Changing China

Giant on the move

Nick, the torch and Mt Everest – Day 1

April 30, 2008


At last, 11 of us did get onto a plane to Lhasa last Friday. It was soon clear that while the Tibetan authorities were prepared to let us in, this was by no means going to be a free-ranging reporting assignment.

The hotel ‘near Lhasa airport’ that we had been promised turned out to be 300 kilometres away in Shigatse (3,900m).

day1_12.JPGThe compensation was the drive up a stunning river valley. Tibetan prayer flags fluttered in a stiff breeze above the squat houses and children skinny-dipped in the aquamarine water beneath azure skies.

On one of the toilet stops, a friend of mine in the Chinese media party told me he had been acclimatizing in Lhasa for four days. It turned out that all the Chinese media had had at least one day more to get accustomed to the high altitude. 

We arrived at Shigatse late in the evening, were fed and told to be ready for departure at 9am the next morning.

Seen through the windscreen of an official Chinese government bus, a paramilitary soldier stands guard under a road sign located near Lhasa Airport April 25, 2008 indicating the road to the Tibetan capital of Lhasa and the town of Rikaze. A heavy troop presence was evident on Friday lining the road between the capital Lhasa and Shigatse, the second largest city in Tibet, after foreign reporters were allowed into the region to witness the Olympic torch ascend Mt Everest. REUTERS/David Gray (CHINA)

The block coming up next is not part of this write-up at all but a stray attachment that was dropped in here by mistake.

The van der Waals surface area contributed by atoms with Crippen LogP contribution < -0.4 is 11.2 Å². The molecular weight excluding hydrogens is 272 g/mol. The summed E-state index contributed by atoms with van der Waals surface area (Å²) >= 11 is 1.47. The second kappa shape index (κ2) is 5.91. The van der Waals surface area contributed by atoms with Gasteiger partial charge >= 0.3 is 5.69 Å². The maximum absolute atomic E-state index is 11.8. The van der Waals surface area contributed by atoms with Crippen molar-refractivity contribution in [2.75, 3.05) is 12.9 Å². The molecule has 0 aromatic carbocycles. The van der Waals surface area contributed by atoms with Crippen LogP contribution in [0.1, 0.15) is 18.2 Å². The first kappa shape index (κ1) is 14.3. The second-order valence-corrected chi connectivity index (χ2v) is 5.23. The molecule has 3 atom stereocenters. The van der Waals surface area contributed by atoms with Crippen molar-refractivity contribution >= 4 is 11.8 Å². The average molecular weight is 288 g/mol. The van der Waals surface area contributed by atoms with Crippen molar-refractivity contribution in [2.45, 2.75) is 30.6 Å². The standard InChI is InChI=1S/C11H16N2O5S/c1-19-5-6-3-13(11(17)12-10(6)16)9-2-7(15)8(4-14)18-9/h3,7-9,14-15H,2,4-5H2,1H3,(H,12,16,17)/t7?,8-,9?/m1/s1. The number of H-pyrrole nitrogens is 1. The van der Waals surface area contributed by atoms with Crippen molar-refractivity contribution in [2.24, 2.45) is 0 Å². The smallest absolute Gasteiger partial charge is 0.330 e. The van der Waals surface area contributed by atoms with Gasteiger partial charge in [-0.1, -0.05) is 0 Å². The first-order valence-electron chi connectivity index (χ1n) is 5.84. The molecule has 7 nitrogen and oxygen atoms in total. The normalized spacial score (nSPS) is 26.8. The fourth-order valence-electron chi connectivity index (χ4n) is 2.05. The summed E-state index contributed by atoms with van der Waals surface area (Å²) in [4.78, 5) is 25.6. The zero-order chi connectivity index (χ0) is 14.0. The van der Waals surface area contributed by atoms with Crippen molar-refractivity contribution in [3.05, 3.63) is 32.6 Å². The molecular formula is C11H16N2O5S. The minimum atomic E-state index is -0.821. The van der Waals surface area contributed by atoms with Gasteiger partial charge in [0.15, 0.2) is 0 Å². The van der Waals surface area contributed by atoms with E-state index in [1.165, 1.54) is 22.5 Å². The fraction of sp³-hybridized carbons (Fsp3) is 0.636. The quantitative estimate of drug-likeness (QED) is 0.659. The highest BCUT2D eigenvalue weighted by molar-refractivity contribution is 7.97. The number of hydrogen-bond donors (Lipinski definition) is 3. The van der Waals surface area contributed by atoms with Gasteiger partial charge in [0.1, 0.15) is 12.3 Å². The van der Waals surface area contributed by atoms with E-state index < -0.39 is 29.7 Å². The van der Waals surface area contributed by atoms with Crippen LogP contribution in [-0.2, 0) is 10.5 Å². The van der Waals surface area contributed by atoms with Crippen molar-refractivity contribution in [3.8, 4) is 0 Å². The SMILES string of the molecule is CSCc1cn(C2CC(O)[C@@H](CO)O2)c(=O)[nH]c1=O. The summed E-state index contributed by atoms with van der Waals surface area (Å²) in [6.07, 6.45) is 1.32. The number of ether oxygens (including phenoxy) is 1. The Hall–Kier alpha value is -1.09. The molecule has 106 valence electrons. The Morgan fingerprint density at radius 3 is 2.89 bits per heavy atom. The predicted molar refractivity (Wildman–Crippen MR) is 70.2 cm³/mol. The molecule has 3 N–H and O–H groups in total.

Nick the torch from it’s Mt Everes. My once respectful admiration of China’s leaders efforts to steer cultural change, has become shocked the more I hear and find out about its culture inside its government.

China’s leaders need to address what they are doing in the world. I question China’s role on moral grounds over Tibet, Darfur/Sudan, Iraq and Zimbabwe. I pray deeply for China’s citizens, especially the writers and human rights critics held in China’s jails.

Thank You for providing this space to speak.


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